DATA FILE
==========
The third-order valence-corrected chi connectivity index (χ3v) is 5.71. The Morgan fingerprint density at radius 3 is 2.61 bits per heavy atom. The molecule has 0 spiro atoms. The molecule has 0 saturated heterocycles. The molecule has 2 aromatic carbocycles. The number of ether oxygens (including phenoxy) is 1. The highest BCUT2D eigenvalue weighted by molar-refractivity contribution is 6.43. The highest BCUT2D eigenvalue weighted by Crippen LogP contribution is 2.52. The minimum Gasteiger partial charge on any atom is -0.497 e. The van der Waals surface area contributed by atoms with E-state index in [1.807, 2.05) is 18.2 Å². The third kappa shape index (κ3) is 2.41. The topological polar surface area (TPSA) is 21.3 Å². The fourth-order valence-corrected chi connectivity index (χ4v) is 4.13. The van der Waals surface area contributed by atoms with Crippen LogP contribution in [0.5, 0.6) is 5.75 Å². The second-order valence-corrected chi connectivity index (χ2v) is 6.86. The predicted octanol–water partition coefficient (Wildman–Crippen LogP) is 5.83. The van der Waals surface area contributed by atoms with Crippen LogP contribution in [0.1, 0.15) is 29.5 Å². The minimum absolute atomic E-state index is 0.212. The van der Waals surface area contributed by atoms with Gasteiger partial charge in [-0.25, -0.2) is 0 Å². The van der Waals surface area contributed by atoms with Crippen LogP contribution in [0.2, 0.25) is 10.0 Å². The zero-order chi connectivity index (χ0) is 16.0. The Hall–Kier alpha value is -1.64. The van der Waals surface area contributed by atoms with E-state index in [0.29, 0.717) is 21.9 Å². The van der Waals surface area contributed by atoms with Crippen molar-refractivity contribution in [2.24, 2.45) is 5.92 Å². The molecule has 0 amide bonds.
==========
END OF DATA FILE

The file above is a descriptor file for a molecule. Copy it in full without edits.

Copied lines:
The third-order valence-corrected chi connectivity index (χ3v) is 5.71. The Morgan fingerprint density at radius 3 is 2.61 bits per heavy atom. The molecule has 0 spiro atoms. The molecule has 0 saturated heterocycles. The molecule has 2 aromatic carbocycles. The number of ether oxygens (including phenoxy) is 1. The highest BCUT2D eigenvalue weighted by molar-refractivity contribution is 6.43. The highest BCUT2D eigenvalue weighted by Crippen LogP contribution is 2.52. The minimum Gasteiger partial charge on any atom is -0.497 e. The van der Waals surface area contributed by atoms with E-state index in [1.807, 2.05) is 18.2 Å². The third kappa shape index (κ3) is 2.41. The topological polar surface area (TPSA) is 21.3 Å². The fourth-order valence-corrected chi connectivity index (χ4v) is 4.13. The van der Waals surface area contributed by atoms with Crippen LogP contribution in [0.5, 0.6) is 5.75 Å². The second-order valence-corrected chi connectivity index (χ2v) is 6.86. The predicted octanol–water partition coefficient (Wildman–Crippen LogP) is 5.83. The van der Waals surface area contributed by atoms with Crippen LogP contribution in [0.1, 0.15) is 29.5 Å². The minimum absolute atomic E-state index is 0.212. The van der Waals surface area contributed by atoms with Gasteiger partial charge in [-0.25, -0.2) is 0 Å². The van der Waals surface area contributed by atoms with Crippen LogP contribution in [0.2, 0.25) is 10.0 Å². The zero-order chi connectivity index (χ0) is 16.0. The Hall–Kier alpha value is -1.64. The van der Waals surface area contributed by atoms with E-state index in [0.29, 0.717) is 21.9 Å². The van der Waals surface area contributed by atoms with Crippen molar-refractivity contribution in [2.24, 2.45) is 5.92 Å². The molecule has 0 amide bonds.